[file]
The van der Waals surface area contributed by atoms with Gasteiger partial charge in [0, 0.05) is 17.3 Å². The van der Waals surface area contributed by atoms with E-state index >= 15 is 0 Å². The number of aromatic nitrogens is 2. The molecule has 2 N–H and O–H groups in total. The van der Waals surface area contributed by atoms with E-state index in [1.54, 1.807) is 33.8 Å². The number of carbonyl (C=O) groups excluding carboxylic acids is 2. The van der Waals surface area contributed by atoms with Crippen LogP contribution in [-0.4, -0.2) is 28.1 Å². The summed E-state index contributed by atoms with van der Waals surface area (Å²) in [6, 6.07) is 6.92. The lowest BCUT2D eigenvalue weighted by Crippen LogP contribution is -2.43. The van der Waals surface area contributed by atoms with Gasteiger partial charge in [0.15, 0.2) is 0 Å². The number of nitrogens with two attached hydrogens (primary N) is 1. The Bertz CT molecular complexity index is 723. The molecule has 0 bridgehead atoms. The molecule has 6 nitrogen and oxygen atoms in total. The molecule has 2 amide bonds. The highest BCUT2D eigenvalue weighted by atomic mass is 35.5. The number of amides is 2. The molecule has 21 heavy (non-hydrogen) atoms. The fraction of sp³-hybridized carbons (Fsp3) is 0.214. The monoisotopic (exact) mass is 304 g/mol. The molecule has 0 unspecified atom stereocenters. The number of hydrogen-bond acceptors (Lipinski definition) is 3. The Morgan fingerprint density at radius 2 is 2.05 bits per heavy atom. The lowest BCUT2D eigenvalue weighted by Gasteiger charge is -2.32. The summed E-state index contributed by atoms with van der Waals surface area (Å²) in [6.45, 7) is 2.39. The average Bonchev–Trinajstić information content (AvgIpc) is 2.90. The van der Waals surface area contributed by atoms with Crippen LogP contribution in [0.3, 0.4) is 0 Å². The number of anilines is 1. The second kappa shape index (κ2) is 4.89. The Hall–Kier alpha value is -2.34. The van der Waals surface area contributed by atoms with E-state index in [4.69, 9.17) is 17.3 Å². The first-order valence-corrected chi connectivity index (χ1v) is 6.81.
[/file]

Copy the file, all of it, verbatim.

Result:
The van der Waals surface area contributed by atoms with Gasteiger partial charge in [0, 0.05) is 17.3 Å². The van der Waals surface area contributed by atoms with E-state index >= 15 is 0 Å². The number of aromatic nitrogens is 2. The molecule has 2 N–H and O–H groups in total. The van der Waals surface area contributed by atoms with E-state index in [1.54, 1.807) is 33.8 Å². The number of carbonyl (C=O) groups excluding carboxylic acids is 2. The van der Waals surface area contributed by atoms with Crippen LogP contribution in [-0.4, -0.2) is 28.1 Å². The summed E-state index contributed by atoms with van der Waals surface area (Å²) in [6, 6.07) is 6.92. The lowest BCUT2D eigenvalue weighted by Crippen LogP contribution is -2.43. The van der Waals surface area contributed by atoms with Gasteiger partial charge in [0.15, 0.2) is 0 Å². The number of nitrogens with two attached hydrogens (primary N) is 1. The Bertz CT molecular complexity index is 723. The molecule has 0 bridgehead atoms. The molecule has 6 nitrogen and oxygen atoms in total. The molecule has 2 amide bonds. The highest BCUT2D eigenvalue weighted by atomic mass is 35.5. The number of amides is 2. The molecule has 21 heavy (non-hydrogen) atoms. The fraction of sp³-hybridized carbons (Fsp3) is 0.214. The monoisotopic (exact) mass is 304 g/mol. The molecule has 0 unspecified atom stereocenters. The number of hydrogen-bond acceptors (Lipinski definition) is 3. The Morgan fingerprint density at radius 2 is 2.05 bits per heavy atom. The lowest BCUT2D eigenvalue weighted by Gasteiger charge is -2.32. The summed E-state index contributed by atoms with van der Waals surface area (Å²) in [6.45, 7) is 2.39. The average Bonchev–Trinajstić information content (AvgIpc) is 2.90. The van der Waals surface area contributed by atoms with Crippen LogP contribution in [0.3, 0.4) is 0 Å². The number of anilines is 1. The second kappa shape index (κ2) is 4.89. The Hall–Kier alpha value is -2.34. The van der Waals surface area contributed by atoms with E-state index in [4.69, 9.17) is 17.3 Å². The first-order valence-corrected chi connectivity index (χ1v) is 6.81.